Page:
Hill 70 logo
15-25 August 1917


At the outbreak of the war, Henri Lecorre joined the French-Canadian 22 Infantry Battalion. He 'baptized' his newly issued Lee-Enfield - Rosalie, after a popular French song about "les marraines de guerre", the female pen-pals to whom soldiers could write letters. He engraved the name on the barrel stock and was reprimanded for doing that, 'damaging the King's property'. His rifle was confiscated. He was lucky and saved the weapon from a scrap heap. He kept the rifle well-hidden and out of sight of every officer, and carried it with him during the war. When an officer discovered, much to his astonishment the rifle again, his mates hastily scratched another rifle and gave this in, preserving old Rosalie from destruction.

Lecorre was severely wounded again when he tried to rescue two wounded comrades lying in No Man’s Land. He woke up in a hospital in Canada, without his rifle. But Rosalie was saved and went to England. In 1943 Canadian General Andrew McNaughton saw the rifle while visiting an arms factory where it was preserved. He took the rifle back to Canada. Lecorre himself saw his rifle by coincidence on a military exhibition in 1956. Lecorre died in 1963.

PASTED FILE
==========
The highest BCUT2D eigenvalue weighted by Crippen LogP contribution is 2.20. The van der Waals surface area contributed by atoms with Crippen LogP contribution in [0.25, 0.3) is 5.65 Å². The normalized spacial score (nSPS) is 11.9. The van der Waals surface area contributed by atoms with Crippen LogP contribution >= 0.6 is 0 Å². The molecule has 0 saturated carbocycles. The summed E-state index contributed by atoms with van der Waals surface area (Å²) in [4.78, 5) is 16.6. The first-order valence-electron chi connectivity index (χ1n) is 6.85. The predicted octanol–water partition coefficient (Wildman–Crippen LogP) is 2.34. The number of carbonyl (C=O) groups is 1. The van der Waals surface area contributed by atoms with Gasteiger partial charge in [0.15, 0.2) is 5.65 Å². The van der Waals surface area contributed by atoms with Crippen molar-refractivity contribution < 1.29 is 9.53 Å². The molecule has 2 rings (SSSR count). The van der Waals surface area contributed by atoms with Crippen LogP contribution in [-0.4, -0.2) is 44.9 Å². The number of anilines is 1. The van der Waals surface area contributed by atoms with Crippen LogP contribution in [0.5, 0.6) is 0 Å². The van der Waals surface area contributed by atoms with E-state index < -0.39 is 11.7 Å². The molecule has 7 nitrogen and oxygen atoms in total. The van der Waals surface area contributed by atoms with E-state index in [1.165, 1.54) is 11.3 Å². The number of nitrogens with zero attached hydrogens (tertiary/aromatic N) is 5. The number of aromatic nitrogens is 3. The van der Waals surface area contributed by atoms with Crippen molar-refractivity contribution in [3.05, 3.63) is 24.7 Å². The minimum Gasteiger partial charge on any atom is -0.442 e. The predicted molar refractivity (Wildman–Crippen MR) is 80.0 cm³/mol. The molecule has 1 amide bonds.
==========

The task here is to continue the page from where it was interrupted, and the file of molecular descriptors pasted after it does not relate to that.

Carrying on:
Corporal Henri Lecorre engraved not only 'Rosalie' on the weapon but also the battlefield names where his 22 Batallion had been: Arras, Passchendaele, Cote 70, Lens, Lievin, Piericour, Neuville, St.Vaast, Sully Grenay, Courcelette, Zillebeke, Hoodge, St.Eloi, Kemmel and Vimy.

  • Copyright © 2024 Hill 70 Monument Project    |    Design Credit: Yves Florack